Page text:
GSTInland RevenueIR

How to always pay GST on time, every time





It would be very remiss of me not to address my previous post Unable to pay GST? Take Action Now without offering a solution on how to ensure that you always have funds available to pay your GST in full when it is due so as not to end up being unable to pay your GST.

I start by asking the question “Why is it that any Payments Basis Entity is unable to pay the GST Due on time?” I ask this question because: –

1.     The GST on Sales and Income (Output Tax), which has been declared on the GST Return, was received at the time the Sales/Income was received from the Customer/Client.

2.     The GST on Purchases and Expenses (Input Tax), which has been declared on the GST Return, was paid at the time of the purchase or the expense.

3.     Therefore the GST to Pay (Output Tax – Input Tax) should be sitting in the entity’s Bank Account in readiness for when it is due to be paid.

With the above in mind it can be seen that the entity is a receiver of GST on Sales and Income on behalf of the Inland Revenue (IR) and holds it until the IR requires it to be paid less the Input Tax.

It is not for the entity to use to pay Operating Expenses as it does not belong to it, funds belong to the IR, plain and simple. Anyone who thinks otherwise, and uses it, has in my book misappropriated funds that belong to the NZ Government via the IR.

The next question I need to ask is “If an entity is unable to pay the GST when required, what could be the underlying system cause(s) for this to happen?”

In answer to this question I offer the following main two causes for consideration: –

1.     The entity is using one bank account for everything, and

2.     The time between when the GST Period Ends and the date the GST is due to be paid e.g. The time between when the GST Period Ends 30th November and the date the GST is due to be paid the 15th January has the Christmas and New Year holiday season falling in between these dates.

On reflection of these causes the second reason really has no bearing on the situation as irrespective of the time of the year funds should be available for payment of GST Due.

Which leads me onto the first cause which I believe is the main cause and what we teach in the Profit First Methodology as the entity resorting to “bank balance accounting.” This is where the bank balance is checked every day and financial decisions are made based upon what is seen. Per Parkinson’s Law, we consume what we see in our bank account which can cause the result of when it comes time to pay the GST there is insufficient funds in the bank account to meet this obligation.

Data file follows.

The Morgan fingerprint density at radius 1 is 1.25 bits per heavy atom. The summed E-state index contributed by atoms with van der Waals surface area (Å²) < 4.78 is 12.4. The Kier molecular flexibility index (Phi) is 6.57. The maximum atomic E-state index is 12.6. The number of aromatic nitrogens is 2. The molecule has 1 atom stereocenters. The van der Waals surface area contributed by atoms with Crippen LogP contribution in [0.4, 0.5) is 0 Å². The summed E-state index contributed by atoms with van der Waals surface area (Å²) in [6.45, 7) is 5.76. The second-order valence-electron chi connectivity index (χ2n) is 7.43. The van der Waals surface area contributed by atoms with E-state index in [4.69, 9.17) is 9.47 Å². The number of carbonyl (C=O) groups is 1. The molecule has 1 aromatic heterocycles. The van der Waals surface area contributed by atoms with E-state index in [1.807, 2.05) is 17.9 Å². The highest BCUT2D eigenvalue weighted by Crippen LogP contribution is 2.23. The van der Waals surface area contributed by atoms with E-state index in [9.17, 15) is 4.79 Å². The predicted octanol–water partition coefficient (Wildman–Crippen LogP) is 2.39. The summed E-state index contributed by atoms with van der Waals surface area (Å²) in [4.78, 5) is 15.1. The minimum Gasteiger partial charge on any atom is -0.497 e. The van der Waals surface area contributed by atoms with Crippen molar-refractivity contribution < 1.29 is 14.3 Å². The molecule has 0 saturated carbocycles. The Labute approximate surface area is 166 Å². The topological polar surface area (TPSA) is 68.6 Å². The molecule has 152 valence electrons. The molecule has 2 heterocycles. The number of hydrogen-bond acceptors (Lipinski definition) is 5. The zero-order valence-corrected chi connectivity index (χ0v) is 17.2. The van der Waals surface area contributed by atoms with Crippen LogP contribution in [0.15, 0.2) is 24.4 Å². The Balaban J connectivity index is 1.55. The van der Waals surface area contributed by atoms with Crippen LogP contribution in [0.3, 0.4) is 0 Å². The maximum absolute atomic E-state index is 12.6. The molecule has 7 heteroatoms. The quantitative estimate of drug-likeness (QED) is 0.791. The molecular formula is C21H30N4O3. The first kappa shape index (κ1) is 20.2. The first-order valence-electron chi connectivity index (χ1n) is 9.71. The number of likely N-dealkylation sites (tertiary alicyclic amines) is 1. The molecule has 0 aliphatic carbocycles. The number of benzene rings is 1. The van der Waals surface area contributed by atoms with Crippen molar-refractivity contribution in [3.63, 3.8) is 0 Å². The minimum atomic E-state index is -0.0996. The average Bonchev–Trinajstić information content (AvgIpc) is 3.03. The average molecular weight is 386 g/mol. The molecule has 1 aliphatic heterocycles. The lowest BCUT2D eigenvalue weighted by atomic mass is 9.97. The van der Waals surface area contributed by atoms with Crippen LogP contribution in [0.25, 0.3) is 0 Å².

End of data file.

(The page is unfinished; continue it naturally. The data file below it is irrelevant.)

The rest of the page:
As a Profit First Professional I educate the entity to have all the Gross Income Received deposited into a bank account called “Gross Income Received” and then to allocate money, from the Gross Income Received Bank Account , to a GST Bank Account so that when it comes time to pay the GST Due the money is available. Makes sense, sure does!!!

Okay I hear you, the reader asking, as the owner of an entity how would I do this considering I don’t know how much GST the entity is going to be paying when it is due?

That is an excellent question, now let me explain in simple terms how this can be achieved.

1.     Get the GST Returns for the last say four years, if the entity has been registered for GST less than this, then use the GST Returns from when the entity first became registered, then calculate the following: – (example in brackets, totals are for 4 years)

a.     The Total Taxable Sales and Income ( $575,000),

b.     The Total Output Tax on the above ( $75,000),

c.     The Total Taxable Purchases and Expenses ( $115,000),

d.     The Total Input Tax on the above ($15,000), and

e.     The GST Tax to Pay (Total Output Tax – Total Input Tax) ( $75,000 – $15,000 = $60,000).

2.     Calculate the Percentage (%) that must be deducted from each deposit in the Gross Income Received Account and deposited into the GST Bank Account. Here is the formulae to determine this: – (example based on the figures above in brackets)

GST Tax to Pay / Total Taxable Sales and Income x 100 = Percentage to be allocated

$60,000 / $575,000 x 100 = 10.43% (Round up to 11% for Percentage to be allocated)

3.    Either daily or weekly, most probably weekly you will look at the balance in your Gross Income Received Bank Account and transfer 11% of the Balance to your GST Bank Account.

4.    When it comes time for the entity to pay the GST, because you have been transferring money into the GST Bank Account, you simply pay the GST from this Account. Remember though the Balance that is still in the GST Bank Account is GST that you have allocated since the last GST Period End towards the current GST period i.e. in this example 1st December 2014 to the 31st January 2015.

5.     Should you choose this assignment the only two requirements left for you to do is: –

a.     Open a GST Bank Account, and

b.     Ensure all funds received from customers/clients are deposited into the Gross Income Received Account.

Finally, thank you for taking the time to read this. I trust it has been of benefit to you. If you want help or have any questions in regards to the above then please contact us or find out more about Profit First

Disclaimer: This publication has been carefully prepared, but it has been written in general terms only. The publication should not be relied upon to provide specific information without also obtaining appropriate professional advice after detailed examination of your particular situation.